Written by Christopher Hinojosa
Overview: Air quality forecasters use scientific data, GIS and field studies to combat a worldwide problem: air pollution. While air quality has improved in North America over the past three decades, exposure to airborne pollutants still has a devastating effect on plant, animal and human life and habitats. While jobs vary from area to area, and may be project-specific in their scope, the following tasks are ones that air quality forecast personnel can expect to encounter on the job: Read current research and studies to maintain an understanding of developments in the field; Survey yields of economically important agriculture in relation to ozone levels; Survey air pollution related illnesses; Provide data to economists and policy makers to drive regulations for clean air; Create systems to warn the public when air pollution levels are above specified levels; Determine criteria that may make a certain demographic more vulnerable to airborne pollutants; Conduct fieldwork related to; Ensure that existing emission control programs are implemented correctly; Determine a rubric for 'incidental' or infrequent air pollution events and a process for alerting stakeholders effectively; Work with commercial and private aviation agencies to plan and advise appropriate safety precautions when skies are hazy; Use data to produce 1-3 day ozone forecasts; Draw on climatological trends to determine ozone conditions; Analyze and model statistical methods with linear regression equations to forecast future pollution; Use neural networks to understand and develop algorithms for patterning climate and pollution data; Use 3D modelling to mathematically represent the factors that affect ambient pollution levels.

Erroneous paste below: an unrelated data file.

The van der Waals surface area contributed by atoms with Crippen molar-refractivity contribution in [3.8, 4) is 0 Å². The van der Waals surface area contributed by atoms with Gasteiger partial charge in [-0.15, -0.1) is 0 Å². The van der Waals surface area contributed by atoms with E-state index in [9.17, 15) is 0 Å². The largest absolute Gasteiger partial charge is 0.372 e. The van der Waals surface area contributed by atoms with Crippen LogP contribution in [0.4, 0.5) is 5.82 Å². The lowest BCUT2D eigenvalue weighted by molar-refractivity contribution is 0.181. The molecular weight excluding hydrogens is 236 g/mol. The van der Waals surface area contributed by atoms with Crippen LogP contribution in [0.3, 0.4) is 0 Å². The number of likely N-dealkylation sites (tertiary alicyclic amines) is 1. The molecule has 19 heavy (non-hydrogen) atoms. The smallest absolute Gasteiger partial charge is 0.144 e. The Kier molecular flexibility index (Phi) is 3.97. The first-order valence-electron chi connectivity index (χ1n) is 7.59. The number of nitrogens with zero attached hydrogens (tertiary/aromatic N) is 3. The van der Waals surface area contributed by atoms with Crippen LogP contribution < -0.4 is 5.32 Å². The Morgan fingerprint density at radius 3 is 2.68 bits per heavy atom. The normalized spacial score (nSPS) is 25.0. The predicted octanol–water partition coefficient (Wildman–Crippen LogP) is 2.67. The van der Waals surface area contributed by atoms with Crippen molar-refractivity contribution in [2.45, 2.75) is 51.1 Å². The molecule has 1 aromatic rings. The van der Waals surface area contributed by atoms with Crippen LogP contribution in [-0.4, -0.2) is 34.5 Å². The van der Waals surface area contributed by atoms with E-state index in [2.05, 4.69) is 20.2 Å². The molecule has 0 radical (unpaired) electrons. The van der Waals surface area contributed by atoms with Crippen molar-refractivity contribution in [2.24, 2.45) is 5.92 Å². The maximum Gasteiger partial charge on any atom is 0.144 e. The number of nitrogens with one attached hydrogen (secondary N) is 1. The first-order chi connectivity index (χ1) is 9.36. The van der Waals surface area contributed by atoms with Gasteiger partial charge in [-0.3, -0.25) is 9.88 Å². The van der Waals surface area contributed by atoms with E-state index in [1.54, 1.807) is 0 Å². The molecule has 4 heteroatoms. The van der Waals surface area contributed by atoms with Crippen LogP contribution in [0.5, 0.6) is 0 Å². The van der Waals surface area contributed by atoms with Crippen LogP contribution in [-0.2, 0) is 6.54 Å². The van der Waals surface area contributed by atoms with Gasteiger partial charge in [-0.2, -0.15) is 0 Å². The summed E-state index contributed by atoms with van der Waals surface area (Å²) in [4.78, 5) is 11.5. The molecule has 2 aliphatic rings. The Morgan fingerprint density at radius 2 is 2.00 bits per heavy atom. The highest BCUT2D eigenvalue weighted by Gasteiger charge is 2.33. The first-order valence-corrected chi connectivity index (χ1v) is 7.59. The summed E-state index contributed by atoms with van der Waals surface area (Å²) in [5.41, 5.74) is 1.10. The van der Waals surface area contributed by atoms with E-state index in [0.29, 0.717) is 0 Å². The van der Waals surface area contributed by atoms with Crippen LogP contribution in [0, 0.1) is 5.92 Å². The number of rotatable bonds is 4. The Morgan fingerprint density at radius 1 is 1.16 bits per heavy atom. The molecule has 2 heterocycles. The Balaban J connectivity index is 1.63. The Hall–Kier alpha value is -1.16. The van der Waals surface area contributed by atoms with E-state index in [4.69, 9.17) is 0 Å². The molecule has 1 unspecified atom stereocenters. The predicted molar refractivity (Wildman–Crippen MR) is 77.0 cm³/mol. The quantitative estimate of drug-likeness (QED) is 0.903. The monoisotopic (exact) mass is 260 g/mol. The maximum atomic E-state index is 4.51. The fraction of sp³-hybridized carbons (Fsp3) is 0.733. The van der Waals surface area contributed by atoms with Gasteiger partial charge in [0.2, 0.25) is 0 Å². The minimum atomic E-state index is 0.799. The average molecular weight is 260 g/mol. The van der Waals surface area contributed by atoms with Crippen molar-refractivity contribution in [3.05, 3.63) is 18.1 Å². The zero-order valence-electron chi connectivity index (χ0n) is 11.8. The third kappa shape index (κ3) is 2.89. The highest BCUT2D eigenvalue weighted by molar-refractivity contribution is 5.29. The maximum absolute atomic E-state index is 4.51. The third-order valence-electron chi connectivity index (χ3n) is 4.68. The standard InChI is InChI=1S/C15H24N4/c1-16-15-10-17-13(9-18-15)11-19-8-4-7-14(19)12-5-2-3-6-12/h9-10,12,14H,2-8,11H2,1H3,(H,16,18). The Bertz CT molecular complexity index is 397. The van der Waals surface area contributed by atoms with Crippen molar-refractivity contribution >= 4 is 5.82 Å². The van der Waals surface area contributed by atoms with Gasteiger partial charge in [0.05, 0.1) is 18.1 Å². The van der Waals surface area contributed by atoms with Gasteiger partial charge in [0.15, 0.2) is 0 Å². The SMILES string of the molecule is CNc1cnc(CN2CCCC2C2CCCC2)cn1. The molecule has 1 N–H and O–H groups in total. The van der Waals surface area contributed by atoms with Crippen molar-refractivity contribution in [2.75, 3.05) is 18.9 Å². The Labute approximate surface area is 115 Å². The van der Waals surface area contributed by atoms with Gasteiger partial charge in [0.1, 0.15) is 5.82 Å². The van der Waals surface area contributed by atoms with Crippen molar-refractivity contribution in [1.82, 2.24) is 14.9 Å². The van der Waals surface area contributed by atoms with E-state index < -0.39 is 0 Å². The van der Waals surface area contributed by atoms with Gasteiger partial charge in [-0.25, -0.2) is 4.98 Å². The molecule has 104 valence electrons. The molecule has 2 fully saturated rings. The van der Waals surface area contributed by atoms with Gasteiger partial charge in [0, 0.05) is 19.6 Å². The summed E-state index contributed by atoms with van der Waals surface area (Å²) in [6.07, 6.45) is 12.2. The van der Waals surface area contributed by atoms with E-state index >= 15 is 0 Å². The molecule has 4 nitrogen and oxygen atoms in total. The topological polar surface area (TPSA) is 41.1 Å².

Geographers at work: Environmental Geographers, Health Geographers, Physical Geographers
Skills: Geographic Information Science, Qualitative Methods, Quantitative Methods, Environmental Mapping and Modeling, Computer Programming, Field Methods, Meteorology, Computer Programming